The sixth largest apple producer in the nation, Virginia has been pressing cider since Captain John Smith instructed Jamestown settlers to plant orchards for their own survival. Safer than contaminated water sources, nutritious hard cider was the primary drink for colonists, and cider vinegar was vital for pickling crops for winter storage. Cider was so critical to the growing colony that Lord Thomas Fairfax, who owned much of the land in Northern Virginia, stipulated in his leases that tenants be required to plant and maintain an orchard of at least 100 trees.
Fortunately, Virginia orchards remain plentiful today, so a locally sourced, craft apple beverage is never far from reach.
Hard cider is made when raw mashed apples are pressed into fresh juice and left to ferment, turning the sugars into alcohol. Like wine and beer, hard ciders vary greatly in taste and character, so it’s fun to visit cidery tasting rooms to try out different labels. Fire pits, live entertainment, and social events like karaoke and trivia nights often add to the fun while getting to know these ciders by tap, bottle, or can.
Where to start? Head to Lost Boy Cider in Alexandria to try the 2020 Comeback Kid, voted Best in Show in Virginia’s 2021 Governor’s Cup competition. Unfiltered, unpasteurized, and sugar-free, this tangy dry classic is great alone, as part of a flight, or packaged to go. Also sample Lost Boy’s peppery En Fuego, simple Wingman, or strawberry basil Thai Rope Walker.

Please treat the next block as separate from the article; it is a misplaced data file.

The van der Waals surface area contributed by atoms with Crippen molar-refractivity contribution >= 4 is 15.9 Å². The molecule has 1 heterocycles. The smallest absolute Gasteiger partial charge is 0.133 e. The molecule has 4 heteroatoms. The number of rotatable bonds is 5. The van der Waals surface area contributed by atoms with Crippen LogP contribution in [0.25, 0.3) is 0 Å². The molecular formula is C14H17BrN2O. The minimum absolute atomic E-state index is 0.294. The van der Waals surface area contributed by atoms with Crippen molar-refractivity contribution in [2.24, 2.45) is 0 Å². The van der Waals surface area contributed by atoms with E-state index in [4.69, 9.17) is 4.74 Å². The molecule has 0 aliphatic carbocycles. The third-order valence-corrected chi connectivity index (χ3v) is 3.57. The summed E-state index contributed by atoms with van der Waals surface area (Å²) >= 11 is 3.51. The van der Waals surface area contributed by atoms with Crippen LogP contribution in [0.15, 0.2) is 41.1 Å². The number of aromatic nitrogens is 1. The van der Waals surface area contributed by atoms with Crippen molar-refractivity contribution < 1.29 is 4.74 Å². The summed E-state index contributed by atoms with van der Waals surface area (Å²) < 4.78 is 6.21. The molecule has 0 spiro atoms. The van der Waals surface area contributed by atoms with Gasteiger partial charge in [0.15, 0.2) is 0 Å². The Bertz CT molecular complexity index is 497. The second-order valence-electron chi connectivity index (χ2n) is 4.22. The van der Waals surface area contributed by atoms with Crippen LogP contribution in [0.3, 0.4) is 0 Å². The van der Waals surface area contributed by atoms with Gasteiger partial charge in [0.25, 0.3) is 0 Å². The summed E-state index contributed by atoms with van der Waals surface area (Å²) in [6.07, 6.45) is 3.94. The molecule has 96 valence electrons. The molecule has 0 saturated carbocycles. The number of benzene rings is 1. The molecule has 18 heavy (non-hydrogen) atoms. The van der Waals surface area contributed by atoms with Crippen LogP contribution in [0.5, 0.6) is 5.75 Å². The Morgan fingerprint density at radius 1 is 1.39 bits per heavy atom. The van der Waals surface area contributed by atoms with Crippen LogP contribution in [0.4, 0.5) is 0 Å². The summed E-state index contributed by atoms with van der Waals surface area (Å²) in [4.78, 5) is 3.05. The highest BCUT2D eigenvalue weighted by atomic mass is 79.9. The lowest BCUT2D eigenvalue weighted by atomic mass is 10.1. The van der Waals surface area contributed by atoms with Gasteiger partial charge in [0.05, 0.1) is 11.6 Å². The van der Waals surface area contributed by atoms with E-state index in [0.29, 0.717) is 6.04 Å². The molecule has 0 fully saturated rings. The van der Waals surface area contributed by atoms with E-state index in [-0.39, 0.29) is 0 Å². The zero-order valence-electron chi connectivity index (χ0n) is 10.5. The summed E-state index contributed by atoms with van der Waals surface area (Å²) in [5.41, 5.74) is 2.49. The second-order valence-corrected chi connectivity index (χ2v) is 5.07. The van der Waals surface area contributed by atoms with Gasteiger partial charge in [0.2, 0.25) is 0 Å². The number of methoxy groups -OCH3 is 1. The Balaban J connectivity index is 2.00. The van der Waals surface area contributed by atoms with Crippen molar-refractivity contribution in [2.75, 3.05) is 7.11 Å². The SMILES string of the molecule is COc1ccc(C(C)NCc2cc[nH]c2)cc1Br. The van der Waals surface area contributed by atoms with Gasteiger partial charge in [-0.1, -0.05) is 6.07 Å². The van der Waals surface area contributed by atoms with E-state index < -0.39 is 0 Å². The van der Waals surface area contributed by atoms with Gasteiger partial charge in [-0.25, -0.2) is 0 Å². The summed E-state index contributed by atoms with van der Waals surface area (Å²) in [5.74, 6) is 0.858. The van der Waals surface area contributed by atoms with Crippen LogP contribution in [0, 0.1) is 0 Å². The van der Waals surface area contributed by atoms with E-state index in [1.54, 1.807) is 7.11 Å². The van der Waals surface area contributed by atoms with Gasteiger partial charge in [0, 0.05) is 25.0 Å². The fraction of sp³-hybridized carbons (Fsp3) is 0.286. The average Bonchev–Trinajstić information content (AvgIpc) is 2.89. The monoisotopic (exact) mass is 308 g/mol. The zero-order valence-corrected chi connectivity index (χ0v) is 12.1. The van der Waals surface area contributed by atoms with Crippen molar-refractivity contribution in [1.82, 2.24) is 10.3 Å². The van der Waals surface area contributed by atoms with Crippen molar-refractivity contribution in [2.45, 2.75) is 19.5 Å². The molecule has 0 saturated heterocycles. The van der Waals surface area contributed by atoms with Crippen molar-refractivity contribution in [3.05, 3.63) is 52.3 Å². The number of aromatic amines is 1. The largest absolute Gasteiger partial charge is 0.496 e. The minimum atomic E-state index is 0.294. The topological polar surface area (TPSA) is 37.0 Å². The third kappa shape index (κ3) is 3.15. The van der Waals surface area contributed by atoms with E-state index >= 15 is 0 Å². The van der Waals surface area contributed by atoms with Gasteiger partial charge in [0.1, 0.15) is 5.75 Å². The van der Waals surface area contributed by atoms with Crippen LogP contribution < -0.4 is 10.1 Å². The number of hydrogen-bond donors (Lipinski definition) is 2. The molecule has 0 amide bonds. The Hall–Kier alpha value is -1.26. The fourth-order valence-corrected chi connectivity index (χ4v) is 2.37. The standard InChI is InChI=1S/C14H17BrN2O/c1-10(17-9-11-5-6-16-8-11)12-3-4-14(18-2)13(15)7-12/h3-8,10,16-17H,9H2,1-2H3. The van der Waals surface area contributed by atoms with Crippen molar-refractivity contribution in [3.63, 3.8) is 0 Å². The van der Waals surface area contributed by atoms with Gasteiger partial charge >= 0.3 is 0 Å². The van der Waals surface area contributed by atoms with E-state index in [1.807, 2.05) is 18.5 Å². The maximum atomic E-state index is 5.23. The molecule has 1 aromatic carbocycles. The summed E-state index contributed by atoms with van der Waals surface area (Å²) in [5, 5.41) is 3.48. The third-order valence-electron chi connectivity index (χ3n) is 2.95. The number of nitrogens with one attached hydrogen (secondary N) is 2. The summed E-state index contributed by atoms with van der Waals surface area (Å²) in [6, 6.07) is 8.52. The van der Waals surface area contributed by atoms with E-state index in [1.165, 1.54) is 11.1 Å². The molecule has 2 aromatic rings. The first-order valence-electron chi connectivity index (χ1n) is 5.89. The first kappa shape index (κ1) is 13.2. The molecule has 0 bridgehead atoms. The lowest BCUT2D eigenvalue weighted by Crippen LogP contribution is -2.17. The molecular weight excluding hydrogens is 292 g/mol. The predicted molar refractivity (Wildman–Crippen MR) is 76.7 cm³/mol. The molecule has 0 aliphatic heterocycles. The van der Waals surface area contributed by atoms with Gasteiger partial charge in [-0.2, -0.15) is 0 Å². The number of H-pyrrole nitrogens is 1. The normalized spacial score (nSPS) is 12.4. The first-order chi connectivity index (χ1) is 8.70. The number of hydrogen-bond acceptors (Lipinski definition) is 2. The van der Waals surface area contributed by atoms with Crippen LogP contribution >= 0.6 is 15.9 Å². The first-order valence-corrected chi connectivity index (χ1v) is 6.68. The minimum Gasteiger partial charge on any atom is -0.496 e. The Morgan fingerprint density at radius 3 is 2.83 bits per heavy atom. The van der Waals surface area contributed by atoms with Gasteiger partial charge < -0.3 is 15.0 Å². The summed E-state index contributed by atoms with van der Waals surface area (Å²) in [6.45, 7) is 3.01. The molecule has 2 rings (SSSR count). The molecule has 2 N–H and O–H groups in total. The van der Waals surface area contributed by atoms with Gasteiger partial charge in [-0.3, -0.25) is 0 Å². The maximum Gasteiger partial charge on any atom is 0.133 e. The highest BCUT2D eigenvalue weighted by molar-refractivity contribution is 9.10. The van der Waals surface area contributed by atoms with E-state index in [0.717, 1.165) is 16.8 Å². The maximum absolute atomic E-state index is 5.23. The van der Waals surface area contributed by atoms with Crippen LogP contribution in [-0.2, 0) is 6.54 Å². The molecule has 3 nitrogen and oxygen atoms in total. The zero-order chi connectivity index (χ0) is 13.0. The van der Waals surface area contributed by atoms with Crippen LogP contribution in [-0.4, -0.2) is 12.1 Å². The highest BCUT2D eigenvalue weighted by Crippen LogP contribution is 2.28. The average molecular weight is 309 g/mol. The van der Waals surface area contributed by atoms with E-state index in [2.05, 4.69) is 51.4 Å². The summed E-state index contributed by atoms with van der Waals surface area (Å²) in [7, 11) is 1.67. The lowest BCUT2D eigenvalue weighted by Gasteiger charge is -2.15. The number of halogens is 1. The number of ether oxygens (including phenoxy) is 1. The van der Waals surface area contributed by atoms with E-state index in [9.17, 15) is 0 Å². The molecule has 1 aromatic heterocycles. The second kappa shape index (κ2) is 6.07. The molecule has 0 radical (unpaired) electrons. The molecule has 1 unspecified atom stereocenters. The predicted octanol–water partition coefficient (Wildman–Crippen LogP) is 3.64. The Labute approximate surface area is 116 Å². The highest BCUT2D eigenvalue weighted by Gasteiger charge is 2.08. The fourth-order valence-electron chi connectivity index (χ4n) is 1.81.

Wild Hare Hard Cider Pubs provides cozy seating at locations in Leesburg, Middleburg, and Warrenton, and offers containers and growlers for pick-up. Check out their champagne-like flagship Hatch (dry with hints of citrus) or the Saxby, infused with fresh ginger and a twist of lime.
Sharing property with family-friendly destination Great Country Farm, Henway Hard Cider Company in Bluemont offers great mountain views, plus a food menu, fishing pond, live music, and a firepit. Spend the day and sample the flavors, including the semi-sweet flagship Coop, the Blueberry Lavender, or the dry Brut, maybe in a mimosa.
Mount Defiance Cider Barn in Middleburg offers classic and craft ciders, some infused with ginger or co-fermented, sometimes with honey, blueberries, or peppers. Take a seat by the fireplace and try a flight; General’s Reserve, Ginger, and Old Volstead’s are great choices.
Old Town Cidery is a hip outdoor tasting room at North Cameron Street in downtown Winchester serving cider 100 percent grown, pressed, fermented, and packaged by Glaize Apples.
Winchester Ciderworks on North Frederick Pike has a flagship cider called Malice that follows proper English cider traditions, and its Wicked Wiles Bourbon off-dry cider is aged in bourbon barrels for at least eight months, giving tart and sour notes when chilled, but bourbon notes when warmed in your hand.
Cobbler Mountain Cider sells through Wegmans and other merchants, but visit the taproom in Delaplane to sample more than three dozen creative small-batch ciders and blends, including Orange Cinnamon, Apple Donut, Cranberry Ginger, and Harvest Pumpkin. It’s situated on 90 acres near Thumb Run Creek, with hiking trails, picnic tables, and firepits.